When you take a practice exam, ask yourself: how many of these conditions am I replicating? Most, when they take an exam, take it in the comfort of their home and use the clock feature on their phone to keep track of the time. Under these comfortable conditions, you’ll be more at ease, and less likely to second-guess yourself or make certain mistakes that are natural in a less-familiar testing environment.

So instead of taking your practice exam at home, try to go to a somewhat quiet, public place, like a library. Instead of using your phone to time yourself, actually practice using an old-fashioned analog wristwatch. There are myriad online timers you can use that will replicate the role of a proctor. Or better yet, if you have friends or family members who owe you favors, ask them to take on the role of a proctor. Use a section from an old practice exam to function as the “experimental section” of your exam. Doing so will help prepare you for the turbulence of the actual test day.

When You Take the Exam, Actually Employ the Strategies You’ve Been Practicing

Far too many, when taking a practice exam, feel the intense time pressure of a 35-minute LSAT section, and attempt to speed through each question without actually utilizing the strategies they’ve been practicing. They don’t anticipate what the correct answer might look like on Logical Reasoning questions. They don’t annotate the passage on Reading Comprehension, or take the time to break down the arguments presented. They spend far too little time making deductions or constructing scenarios on Logic Games. These students may finish each section, but their accuracy plummets, ultimately resulting in a lower score.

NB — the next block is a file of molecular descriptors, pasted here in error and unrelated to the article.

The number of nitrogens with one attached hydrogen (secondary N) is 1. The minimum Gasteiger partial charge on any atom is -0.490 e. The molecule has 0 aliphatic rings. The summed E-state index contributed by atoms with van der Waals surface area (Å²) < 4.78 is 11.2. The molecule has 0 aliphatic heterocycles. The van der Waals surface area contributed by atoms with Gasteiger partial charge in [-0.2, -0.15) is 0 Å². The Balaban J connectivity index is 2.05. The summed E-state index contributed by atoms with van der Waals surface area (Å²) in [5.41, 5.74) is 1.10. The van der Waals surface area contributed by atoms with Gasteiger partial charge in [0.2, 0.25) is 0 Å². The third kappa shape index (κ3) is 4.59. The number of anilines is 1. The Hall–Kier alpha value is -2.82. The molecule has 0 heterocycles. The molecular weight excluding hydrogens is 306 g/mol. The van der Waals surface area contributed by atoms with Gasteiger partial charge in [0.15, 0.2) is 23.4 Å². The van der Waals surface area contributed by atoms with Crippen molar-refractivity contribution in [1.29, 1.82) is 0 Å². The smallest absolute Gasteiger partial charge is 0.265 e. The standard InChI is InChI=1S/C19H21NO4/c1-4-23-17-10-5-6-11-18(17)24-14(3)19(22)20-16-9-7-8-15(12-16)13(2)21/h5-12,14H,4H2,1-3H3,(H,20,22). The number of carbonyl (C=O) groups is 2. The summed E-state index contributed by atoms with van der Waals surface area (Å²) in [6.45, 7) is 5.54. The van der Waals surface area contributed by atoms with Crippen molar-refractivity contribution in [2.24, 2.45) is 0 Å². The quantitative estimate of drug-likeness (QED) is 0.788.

Perhaps even more troubling, students who do this have mostly wasted four hours of their lives. One major part of taking a diagnostic practice exam is determining whether all your practice acquiring and developing the skills necessary to do well on the exam are actually helping you when you have to employ them on an actual test. If you’re not actually using these skills, you’re missing this major aspect of taking a practice exam.

Even with the time pressure of the exam, make sure to take the requisite time to employ the strategies and use the skills that you’ve acquired. If that means you don’t finish a section, that’s OK! Finishing a section, just for the sake of completion, should not be your goal. With more practice, you’ll get faster and you’ll develop an approach that allows you to answer more questions. For each exam, make sure you’re using the strategies you’ve been learning, so you can get an accurate appraisal of whether those skills are translating to test success.

After You Finish an Exam, Examine It

When you finish an exam, you’ll score it, and the score you receive may be great news, or it may be greatly disappointing. Irrespective of what that score is, it’s important that you take a closer look at how you arrived at that score.